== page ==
March 14 (Bloomberg) -- A departing Goldman Sachs Group Inc. employee mounted an unprecedented public attack on its “toxic and destructive” culture in a New York Times opinion piece, becoming the first serving insider to openly criticize the firm.
Greg Smith, identified by the newspaper as an executive director and head of the firm’s U.S. equity derivatives business in Europe, will leave the firm after 12 years, blaming Chief Executive Officer Lloyd Blankfein and President Gary Cohn for losing hold over the firm’s culture. Executive directors are junior to managing directors and partners, the most senior rank.
“I attend derivatives sales meetings where not one single minute is spent asking questions about how we can help clients,” Smith, a Stanford University graduate, wrote in the New York Times. “It’s purely about how we can make the most possible money off of them.”
The attack adds to criticism from politicians and protesters who blame the company for triggering the financial crisis and profiting at clients’ expense. Goldman Sachs has already faced congressional hearings probing its role in the financial crisis and paid $550 million in 2010 to settle a lawsuit accusing it of misleading investors in a collateralized debt obligation.
“This will certainly be damaging for the firm,” said John Purcell, founder of London-based executive search firm Purcell & Co. “It’s obviously a very heartfelt piece. Maybe he’s made a sufficient amount of money in his life that he isn’t particularly bothered if he isn’t employed in financial services again and works in a completely different world like teaching.”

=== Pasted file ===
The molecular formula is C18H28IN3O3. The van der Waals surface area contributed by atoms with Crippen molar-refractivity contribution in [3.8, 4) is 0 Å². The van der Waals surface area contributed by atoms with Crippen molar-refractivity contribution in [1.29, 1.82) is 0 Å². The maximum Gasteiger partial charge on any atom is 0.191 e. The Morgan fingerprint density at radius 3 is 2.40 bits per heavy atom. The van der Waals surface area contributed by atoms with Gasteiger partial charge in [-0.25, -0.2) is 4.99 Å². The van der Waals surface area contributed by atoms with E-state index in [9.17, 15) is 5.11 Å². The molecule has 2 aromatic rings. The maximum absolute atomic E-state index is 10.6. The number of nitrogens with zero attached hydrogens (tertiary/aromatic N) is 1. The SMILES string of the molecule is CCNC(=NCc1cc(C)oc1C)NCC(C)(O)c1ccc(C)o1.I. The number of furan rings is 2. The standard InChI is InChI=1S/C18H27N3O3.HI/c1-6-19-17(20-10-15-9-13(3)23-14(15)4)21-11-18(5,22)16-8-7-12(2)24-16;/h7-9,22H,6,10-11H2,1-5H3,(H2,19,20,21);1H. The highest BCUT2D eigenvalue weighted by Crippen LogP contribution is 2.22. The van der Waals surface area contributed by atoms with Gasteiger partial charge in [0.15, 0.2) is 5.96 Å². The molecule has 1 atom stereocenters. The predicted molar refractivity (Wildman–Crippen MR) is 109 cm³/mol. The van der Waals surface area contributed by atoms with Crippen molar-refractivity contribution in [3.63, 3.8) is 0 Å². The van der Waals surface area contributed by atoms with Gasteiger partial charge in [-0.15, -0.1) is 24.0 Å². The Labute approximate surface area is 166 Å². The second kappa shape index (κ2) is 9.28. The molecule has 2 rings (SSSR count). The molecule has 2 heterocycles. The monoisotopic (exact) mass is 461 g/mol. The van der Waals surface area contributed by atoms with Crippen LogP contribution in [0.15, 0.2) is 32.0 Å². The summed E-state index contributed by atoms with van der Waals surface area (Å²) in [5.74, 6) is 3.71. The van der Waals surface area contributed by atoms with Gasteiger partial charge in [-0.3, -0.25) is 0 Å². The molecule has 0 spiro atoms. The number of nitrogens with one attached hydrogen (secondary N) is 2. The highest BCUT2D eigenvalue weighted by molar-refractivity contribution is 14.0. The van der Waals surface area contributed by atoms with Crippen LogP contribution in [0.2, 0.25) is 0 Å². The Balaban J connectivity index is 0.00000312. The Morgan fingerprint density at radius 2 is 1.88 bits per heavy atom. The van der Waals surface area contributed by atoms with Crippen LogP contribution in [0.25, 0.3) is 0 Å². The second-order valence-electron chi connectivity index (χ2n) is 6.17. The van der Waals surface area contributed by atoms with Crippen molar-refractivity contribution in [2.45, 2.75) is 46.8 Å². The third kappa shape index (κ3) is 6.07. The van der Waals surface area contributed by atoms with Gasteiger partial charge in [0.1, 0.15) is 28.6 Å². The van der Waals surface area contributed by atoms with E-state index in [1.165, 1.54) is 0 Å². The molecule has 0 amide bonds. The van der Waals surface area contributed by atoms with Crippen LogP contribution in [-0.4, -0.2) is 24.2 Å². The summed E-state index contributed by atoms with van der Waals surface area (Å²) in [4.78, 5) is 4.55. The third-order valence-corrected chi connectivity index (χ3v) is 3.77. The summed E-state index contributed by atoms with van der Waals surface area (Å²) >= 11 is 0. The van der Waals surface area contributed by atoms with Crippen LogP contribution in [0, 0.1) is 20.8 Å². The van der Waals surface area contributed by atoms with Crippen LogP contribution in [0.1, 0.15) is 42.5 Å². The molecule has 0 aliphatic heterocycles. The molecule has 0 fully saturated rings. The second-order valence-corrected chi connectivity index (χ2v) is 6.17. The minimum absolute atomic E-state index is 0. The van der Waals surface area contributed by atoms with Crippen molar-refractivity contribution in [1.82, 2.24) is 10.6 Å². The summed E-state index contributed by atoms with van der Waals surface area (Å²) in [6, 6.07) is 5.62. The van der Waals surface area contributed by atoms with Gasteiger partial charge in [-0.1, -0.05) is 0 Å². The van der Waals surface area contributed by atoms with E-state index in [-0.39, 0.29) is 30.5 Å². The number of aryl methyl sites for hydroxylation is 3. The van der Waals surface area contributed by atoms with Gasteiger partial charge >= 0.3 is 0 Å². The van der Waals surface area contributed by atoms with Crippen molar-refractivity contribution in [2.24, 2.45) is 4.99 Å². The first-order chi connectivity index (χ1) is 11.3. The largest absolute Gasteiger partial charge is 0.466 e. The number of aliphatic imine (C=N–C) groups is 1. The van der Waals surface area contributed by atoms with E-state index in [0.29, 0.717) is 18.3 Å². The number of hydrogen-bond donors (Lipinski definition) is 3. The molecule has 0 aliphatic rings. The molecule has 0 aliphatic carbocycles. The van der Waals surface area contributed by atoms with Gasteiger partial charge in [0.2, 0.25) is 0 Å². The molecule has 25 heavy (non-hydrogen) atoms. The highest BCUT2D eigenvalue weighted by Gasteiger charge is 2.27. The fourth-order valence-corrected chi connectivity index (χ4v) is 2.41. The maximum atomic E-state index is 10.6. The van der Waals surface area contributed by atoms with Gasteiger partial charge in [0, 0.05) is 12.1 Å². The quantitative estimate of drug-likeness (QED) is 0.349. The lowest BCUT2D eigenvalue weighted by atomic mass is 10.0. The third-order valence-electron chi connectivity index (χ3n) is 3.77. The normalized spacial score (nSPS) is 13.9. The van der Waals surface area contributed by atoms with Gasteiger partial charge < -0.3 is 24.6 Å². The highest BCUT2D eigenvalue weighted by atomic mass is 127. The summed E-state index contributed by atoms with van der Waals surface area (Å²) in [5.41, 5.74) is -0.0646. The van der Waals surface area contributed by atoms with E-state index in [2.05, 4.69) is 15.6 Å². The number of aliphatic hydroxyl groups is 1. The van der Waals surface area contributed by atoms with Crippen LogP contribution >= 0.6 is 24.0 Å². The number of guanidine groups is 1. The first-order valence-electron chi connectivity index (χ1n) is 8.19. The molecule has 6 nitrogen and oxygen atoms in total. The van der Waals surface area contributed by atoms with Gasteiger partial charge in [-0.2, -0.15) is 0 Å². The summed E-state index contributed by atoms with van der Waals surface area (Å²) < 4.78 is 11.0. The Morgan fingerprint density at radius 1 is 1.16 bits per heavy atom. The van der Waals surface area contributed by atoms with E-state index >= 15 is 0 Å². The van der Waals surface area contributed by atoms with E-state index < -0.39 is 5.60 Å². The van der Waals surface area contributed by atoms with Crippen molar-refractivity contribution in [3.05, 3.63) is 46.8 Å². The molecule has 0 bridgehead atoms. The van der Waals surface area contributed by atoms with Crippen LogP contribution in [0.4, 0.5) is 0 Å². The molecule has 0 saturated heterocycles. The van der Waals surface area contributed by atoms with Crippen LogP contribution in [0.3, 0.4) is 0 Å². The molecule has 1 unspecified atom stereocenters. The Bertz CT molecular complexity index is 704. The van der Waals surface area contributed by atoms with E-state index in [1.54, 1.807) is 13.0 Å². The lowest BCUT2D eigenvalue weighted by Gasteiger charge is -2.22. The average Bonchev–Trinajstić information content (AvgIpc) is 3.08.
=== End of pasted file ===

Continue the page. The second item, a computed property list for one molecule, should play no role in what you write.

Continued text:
Goldman Sachs fell $3.02, or 2.4 percent, to $121.52 in New York trading at 10:51 a.m.
A call to Smith’s mobile phone in London wasn’t immediately answered. Goldman Sachs said it disagreed with his criticism.
“In our view, we will only be successful if our clients are successful,” the firm said in a statement. “This fundamental truth lies at the heart of how we conduct ourselves.”
“It makes me ill how callously people talk about ripping their clients off,” Smith wrote. “‘Over the last 12 months I have seen five different managing directors refer to their own clients as ‘‘muppets,’’ sometimes over internal e-mail.’’
Smith blamed the company’s management for promoting employees who made money for the firm, often by getting customers to buy products that Goldman Sachs was trying to get rid of. If clients can’t trust the firm, they will stop doing business with it, however smart its employees, Smith wrote in the Times.
‘‘Culture was always a vital part of Goldman Sachs’s success,” he wrote in the New York Times. “It revolved around teamwork, integrity, a spirit of humility, and always doing right by our clients,” he said. “It wasn’t just about making money; this alone will not sustain a firm for so long. It had something to do with pride and belief in the organization. I am sad to say that I look around today and see virtually no trace of the culture that made me love working for this firm.”
Goldman Sachs’s score was among the lowest in a recent study of corporate reputations, according to a Feb. 13 statement from Harris Interactive Inc., a market research firm.